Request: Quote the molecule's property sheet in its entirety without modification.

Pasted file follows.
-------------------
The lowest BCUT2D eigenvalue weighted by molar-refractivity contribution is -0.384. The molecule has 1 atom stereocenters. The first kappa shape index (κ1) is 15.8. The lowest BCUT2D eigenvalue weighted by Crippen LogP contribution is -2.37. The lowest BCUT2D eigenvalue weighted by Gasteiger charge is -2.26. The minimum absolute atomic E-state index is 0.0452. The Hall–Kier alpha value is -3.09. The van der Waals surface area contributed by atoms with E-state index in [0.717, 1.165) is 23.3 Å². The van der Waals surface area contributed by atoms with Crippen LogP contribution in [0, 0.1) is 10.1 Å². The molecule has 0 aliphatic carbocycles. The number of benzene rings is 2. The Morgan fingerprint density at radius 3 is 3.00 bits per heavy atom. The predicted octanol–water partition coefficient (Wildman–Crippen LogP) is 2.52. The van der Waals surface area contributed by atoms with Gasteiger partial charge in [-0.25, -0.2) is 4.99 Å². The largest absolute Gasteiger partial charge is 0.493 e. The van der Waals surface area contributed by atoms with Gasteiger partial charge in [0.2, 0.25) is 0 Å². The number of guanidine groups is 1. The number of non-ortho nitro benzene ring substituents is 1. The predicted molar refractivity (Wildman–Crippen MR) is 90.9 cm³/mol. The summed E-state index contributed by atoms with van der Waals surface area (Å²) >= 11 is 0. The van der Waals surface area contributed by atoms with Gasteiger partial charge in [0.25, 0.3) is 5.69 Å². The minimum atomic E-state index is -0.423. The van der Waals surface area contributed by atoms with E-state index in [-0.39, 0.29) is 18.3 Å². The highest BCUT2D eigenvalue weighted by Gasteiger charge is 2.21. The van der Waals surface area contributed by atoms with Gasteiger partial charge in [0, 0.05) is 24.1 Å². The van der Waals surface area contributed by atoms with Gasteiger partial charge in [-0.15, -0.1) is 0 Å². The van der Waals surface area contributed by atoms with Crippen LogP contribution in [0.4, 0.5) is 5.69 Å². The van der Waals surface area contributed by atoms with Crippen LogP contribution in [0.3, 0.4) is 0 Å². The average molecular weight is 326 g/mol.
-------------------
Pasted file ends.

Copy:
The lowest BCUT2D eigenvalue weighted by molar-refractivity contribution is -0.384. The molecule has 1 atom stereocenters. The first kappa shape index (κ1) is 15.8. The lowest BCUT2D eigenvalue weighted by Crippen LogP contribution is -2.37. The lowest BCUT2D eigenvalue weighted by Gasteiger charge is -2.26. The minimum absolute atomic E-state index is 0.0452. The Hall–Kier alpha value is -3.09. The van der Waals surface area contributed by atoms with E-state index in [0.717, 1.165) is 23.3 Å². The van der Waals surface area contributed by atoms with Crippen LogP contribution in [0, 0.1) is 10.1 Å². The molecule has 0 aliphatic carbocycles. The number of benzene rings is 2. The Morgan fingerprint density at radius 3 is 3.00 bits per heavy atom. The predicted octanol–water partition coefficient (Wildman–Crippen LogP) is 2.52. The van der Waals surface area contributed by atoms with Gasteiger partial charge in [-0.25, -0.2) is 4.99 Å². The largest absolute Gasteiger partial charge is 0.493 e. The van der Waals surface area contributed by atoms with Gasteiger partial charge in [0.2, 0.25) is 0 Å². The number of guanidine groups is 1. The number of non-ortho nitro benzene ring substituents is 1. The predicted molar refractivity (Wildman–Crippen MR) is 90.9 cm³/mol. The summed E-state index contributed by atoms with van der Waals surface area (Å²) >= 11 is 0. The van der Waals surface area contributed by atoms with Gasteiger partial charge in [0.25, 0.3) is 5.69 Å². The minimum atomic E-state index is -0.423. The van der Waals surface area contributed by atoms with E-state index in [-0.39, 0.29) is 18.3 Å². The highest BCUT2D eigenvalue weighted by Gasteiger charge is 2.21. The van der Waals surface area contributed by atoms with Gasteiger partial charge in [0, 0.05) is 24.1 Å². The van der Waals surface area contributed by atoms with Gasteiger partial charge in [-0.15, -0.1) is 0 Å². The van der Waals surface area contributed by atoms with Crippen LogP contribution in [0.4, 0.5) is 5.69 Å². The van der Waals surface area contributed by atoms with Crippen LogP contribution in [0.3, 0.4) is 0 Å². The average molecular weight is 326 g/mol.